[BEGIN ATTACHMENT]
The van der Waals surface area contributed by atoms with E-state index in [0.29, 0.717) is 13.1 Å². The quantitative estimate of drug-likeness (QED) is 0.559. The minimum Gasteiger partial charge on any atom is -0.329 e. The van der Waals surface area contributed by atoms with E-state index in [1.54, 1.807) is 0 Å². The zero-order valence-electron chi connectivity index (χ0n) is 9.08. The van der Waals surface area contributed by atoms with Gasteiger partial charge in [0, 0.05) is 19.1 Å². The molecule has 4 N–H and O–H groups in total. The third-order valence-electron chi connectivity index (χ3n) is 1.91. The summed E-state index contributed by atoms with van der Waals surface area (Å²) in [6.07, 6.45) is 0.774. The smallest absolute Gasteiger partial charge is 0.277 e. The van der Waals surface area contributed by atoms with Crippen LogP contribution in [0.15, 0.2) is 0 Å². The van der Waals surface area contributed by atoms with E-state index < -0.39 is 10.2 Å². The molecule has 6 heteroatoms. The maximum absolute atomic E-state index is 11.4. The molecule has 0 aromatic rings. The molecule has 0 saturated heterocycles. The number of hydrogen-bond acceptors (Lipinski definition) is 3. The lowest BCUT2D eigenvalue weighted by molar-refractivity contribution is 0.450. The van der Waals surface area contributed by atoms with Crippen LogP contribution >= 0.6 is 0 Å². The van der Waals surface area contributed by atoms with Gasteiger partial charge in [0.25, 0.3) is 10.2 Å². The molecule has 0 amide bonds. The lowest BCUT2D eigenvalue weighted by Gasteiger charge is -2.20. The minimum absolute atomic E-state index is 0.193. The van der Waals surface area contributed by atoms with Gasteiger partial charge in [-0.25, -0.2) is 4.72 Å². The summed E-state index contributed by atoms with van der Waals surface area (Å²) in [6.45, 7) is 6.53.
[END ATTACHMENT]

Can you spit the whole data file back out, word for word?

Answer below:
The van der Waals surface area contributed by atoms with E-state index in [0.29, 0.717) is 13.1 Å². The quantitative estimate of drug-likeness (QED) is 0.559. The minimum Gasteiger partial charge on any atom is -0.329 e. The van der Waals surface area contributed by atoms with E-state index in [1.54, 1.807) is 0 Å². The zero-order valence-electron chi connectivity index (χ0n) is 9.08. The van der Waals surface area contributed by atoms with Gasteiger partial charge in [0, 0.05) is 19.1 Å². The molecule has 4 N–H and O–H groups in total. The third-order valence-electron chi connectivity index (χ3n) is 1.91. The summed E-state index contributed by atoms with van der Waals surface area (Å²) in [6.07, 6.45) is 0.774. The smallest absolute Gasteiger partial charge is 0.277 e. The van der Waals surface area contributed by atoms with Crippen LogP contribution in [0.15, 0.2) is 0 Å². The van der Waals surface area contributed by atoms with E-state index < -0.39 is 10.2 Å². The molecule has 6 heteroatoms. The maximum absolute atomic E-state index is 11.4. The molecule has 0 aromatic rings. The molecule has 0 saturated heterocycles. The number of hydrogen-bond acceptors (Lipinski definition) is 3. The lowest BCUT2D eigenvalue weighted by molar-refractivity contribution is 0.450. The van der Waals surface area contributed by atoms with Crippen LogP contribution >= 0.6 is 0 Å². The van der Waals surface area contributed by atoms with Gasteiger partial charge in [0.25, 0.3) is 10.2 Å². The molecule has 0 amide bonds. The lowest BCUT2D eigenvalue weighted by Gasteiger charge is -2.20. The minimum absolute atomic E-state index is 0.193. The van der Waals surface area contributed by atoms with Gasteiger partial charge in [-0.25, -0.2) is 4.72 Å². The summed E-state index contributed by atoms with van der Waals surface area (Å²) in [6.45, 7) is 6.53.